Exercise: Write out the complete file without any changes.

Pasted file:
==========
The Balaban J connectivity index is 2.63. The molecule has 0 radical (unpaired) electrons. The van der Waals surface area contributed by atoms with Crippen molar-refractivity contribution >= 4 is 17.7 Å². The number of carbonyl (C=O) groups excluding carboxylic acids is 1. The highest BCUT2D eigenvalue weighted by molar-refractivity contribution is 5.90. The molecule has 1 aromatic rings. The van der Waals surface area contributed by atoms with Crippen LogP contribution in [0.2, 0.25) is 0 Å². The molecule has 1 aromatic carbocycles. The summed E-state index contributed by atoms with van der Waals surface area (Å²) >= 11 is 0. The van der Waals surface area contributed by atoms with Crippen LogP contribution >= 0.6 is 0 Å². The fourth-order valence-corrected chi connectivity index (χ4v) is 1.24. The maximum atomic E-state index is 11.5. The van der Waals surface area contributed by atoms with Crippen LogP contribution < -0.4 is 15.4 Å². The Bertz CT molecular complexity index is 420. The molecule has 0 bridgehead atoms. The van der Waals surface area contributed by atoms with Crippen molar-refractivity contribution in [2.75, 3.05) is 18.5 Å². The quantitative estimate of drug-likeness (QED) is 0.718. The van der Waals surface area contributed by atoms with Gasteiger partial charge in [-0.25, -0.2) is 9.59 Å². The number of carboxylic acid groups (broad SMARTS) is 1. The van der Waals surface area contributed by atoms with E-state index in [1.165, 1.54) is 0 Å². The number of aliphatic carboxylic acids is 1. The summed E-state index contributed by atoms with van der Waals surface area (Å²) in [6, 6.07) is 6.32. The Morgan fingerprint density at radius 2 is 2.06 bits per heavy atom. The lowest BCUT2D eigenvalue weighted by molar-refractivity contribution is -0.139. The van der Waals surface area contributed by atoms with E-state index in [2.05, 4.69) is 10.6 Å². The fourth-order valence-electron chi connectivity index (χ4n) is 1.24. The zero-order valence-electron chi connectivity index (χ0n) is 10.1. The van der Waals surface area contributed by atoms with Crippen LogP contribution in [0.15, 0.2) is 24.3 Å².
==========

The Balaban J connectivity index is 2.63. The molecule has 0 radical (unpaired) electrons. The van der Waals surface area contributed by atoms with Crippen molar-refractivity contribution >= 4 is 17.7 Å². The number of carbonyl (C=O) groups excluding carboxylic acids is 1. The highest BCUT2D eigenvalue weighted by molar-refractivity contribution is 5.90. The molecule has 1 aromatic rings. The van der Waals surface area contributed by atoms with Crippen LogP contribution in [0.2, 0.25) is 0 Å². The molecule has 1 aromatic carbocycles. The summed E-state index contributed by atoms with van der Waals surface area (Å²) >= 11 is 0. The van der Waals surface area contributed by atoms with Crippen LogP contribution >= 0.6 is 0 Å². The fourth-order valence-corrected chi connectivity index (χ4v) is 1.24. The maximum atomic E-state index is 11.5. The van der Waals surface area contributed by atoms with Crippen LogP contribution < -0.4 is 15.4 Å². The Bertz CT molecular complexity index is 420. The molecule has 0 bridgehead atoms. The van der Waals surface area contributed by atoms with Crippen molar-refractivity contribution in [2.75, 3.05) is 18.5 Å². The quantitative estimate of drug-likeness (QED) is 0.718. The van der Waals surface area contributed by atoms with Gasteiger partial charge in [-0.25, -0.2) is 9.59 Å². The number of carboxylic acid groups (broad SMARTS) is 1. The van der Waals surface area contributed by atoms with E-state index in [1.165, 1.54) is 0 Å². The number of aliphatic carboxylic acids is 1. The summed E-state index contributed by atoms with van der Waals surface area (Å²) in [6, 6.07) is 6.32. The Morgan fingerprint density at radius 2 is 2.06 bits per heavy atom. The lowest BCUT2D eigenvalue weighted by molar-refractivity contribution is -0.139. The van der Waals surface area contributed by atoms with E-state index in [2.05, 4.69) is 10.6 Å². The fourth-order valence-electron chi connectivity index (χ4n) is 1.24. The zero-order valence-electron chi connectivity index (χ0n) is 10.1. The van der Waals surface area contributed by atoms with Crippen LogP contribution in [0.15, 0.2) is 24.3 Å².